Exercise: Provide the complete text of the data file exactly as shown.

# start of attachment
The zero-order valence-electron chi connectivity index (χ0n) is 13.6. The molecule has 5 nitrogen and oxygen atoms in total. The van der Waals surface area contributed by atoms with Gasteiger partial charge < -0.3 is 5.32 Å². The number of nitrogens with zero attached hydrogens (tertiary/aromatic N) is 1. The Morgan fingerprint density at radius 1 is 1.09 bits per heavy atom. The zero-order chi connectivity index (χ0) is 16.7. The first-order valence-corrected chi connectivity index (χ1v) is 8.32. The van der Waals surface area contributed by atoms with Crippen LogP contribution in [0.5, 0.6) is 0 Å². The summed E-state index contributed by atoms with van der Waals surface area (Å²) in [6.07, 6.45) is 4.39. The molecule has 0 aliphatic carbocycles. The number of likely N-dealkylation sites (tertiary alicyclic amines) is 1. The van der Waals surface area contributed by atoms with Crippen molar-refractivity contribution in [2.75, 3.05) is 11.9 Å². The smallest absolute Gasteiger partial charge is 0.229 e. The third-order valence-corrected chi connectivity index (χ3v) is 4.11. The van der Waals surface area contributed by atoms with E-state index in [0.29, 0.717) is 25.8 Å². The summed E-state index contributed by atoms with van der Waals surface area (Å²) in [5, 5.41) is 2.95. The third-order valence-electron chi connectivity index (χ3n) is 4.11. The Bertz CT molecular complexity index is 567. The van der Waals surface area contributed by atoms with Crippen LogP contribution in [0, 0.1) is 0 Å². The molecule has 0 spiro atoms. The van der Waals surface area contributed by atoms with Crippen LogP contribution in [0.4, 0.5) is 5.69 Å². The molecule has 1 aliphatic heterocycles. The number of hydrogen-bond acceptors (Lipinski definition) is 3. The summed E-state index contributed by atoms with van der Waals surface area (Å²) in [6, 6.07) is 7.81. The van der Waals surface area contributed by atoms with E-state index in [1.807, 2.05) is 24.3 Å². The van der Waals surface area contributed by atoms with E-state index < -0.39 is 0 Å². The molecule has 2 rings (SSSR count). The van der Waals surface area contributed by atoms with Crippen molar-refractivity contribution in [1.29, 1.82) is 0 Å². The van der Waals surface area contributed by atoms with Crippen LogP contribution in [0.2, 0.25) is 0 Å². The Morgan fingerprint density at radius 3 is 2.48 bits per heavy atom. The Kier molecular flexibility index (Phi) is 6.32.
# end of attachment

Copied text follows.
The zero-order valence-electron chi connectivity index (χ0n) is 13.6. The molecule has 5 nitrogen and oxygen atoms in total. The van der Waals surface area contributed by atoms with Gasteiger partial charge < -0.3 is 5.32 Å². The number of nitrogens with zero attached hydrogens (tertiary/aromatic N) is 1. The Morgan fingerprint density at radius 1 is 1.09 bits per heavy atom. The zero-order chi connectivity index (χ0) is 16.7. The first-order valence-corrected chi connectivity index (χ1v) is 8.32. The van der Waals surface area contributed by atoms with Crippen LogP contribution in [0.5, 0.6) is 0 Å². The summed E-state index contributed by atoms with van der Waals surface area (Å²) in [6.07, 6.45) is 4.39. The molecule has 0 aliphatic carbocycles. The number of likely N-dealkylation sites (tertiary alicyclic amines) is 1. The van der Waals surface area contributed by atoms with Crippen molar-refractivity contribution in [2.75, 3.05) is 11.9 Å². The smallest absolute Gasteiger partial charge is 0.229 e. The third-order valence-corrected chi connectivity index (χ3v) is 4.11. The van der Waals surface area contributed by atoms with E-state index in [0.29, 0.717) is 25.8 Å². The summed E-state index contributed by atoms with van der Waals surface area (Å²) in [5, 5.41) is 2.95. The third-order valence-electron chi connectivity index (χ3n) is 4.11. The Bertz CT molecular complexity index is 567. The van der Waals surface area contributed by atoms with Crippen LogP contribution in [0, 0.1) is 0 Å². The molecule has 0 spiro atoms. The van der Waals surface area contributed by atoms with Crippen LogP contribution in [0.4, 0.5) is 5.69 Å². The molecule has 1 aliphatic heterocycles. The number of hydrogen-bond acceptors (Lipinski definition) is 3. The summed E-state index contributed by atoms with van der Waals surface area (Å²) in [6, 6.07) is 7.81. The van der Waals surface area contributed by atoms with E-state index in [1.807, 2.05) is 24.3 Å². The van der Waals surface area contributed by atoms with E-state index < -0.39 is 0 Å². The molecule has 2 rings (SSSR count). The van der Waals surface area contributed by atoms with Crippen molar-refractivity contribution in [1.29, 1.82) is 0 Å². The van der Waals surface area contributed by atoms with Crippen LogP contribution in [0.2, 0.25) is 0 Å². The Morgan fingerprint density at radius 3 is 2.48 bits per heavy atom. The Kier molecular flexibility index (Phi) is 6.32.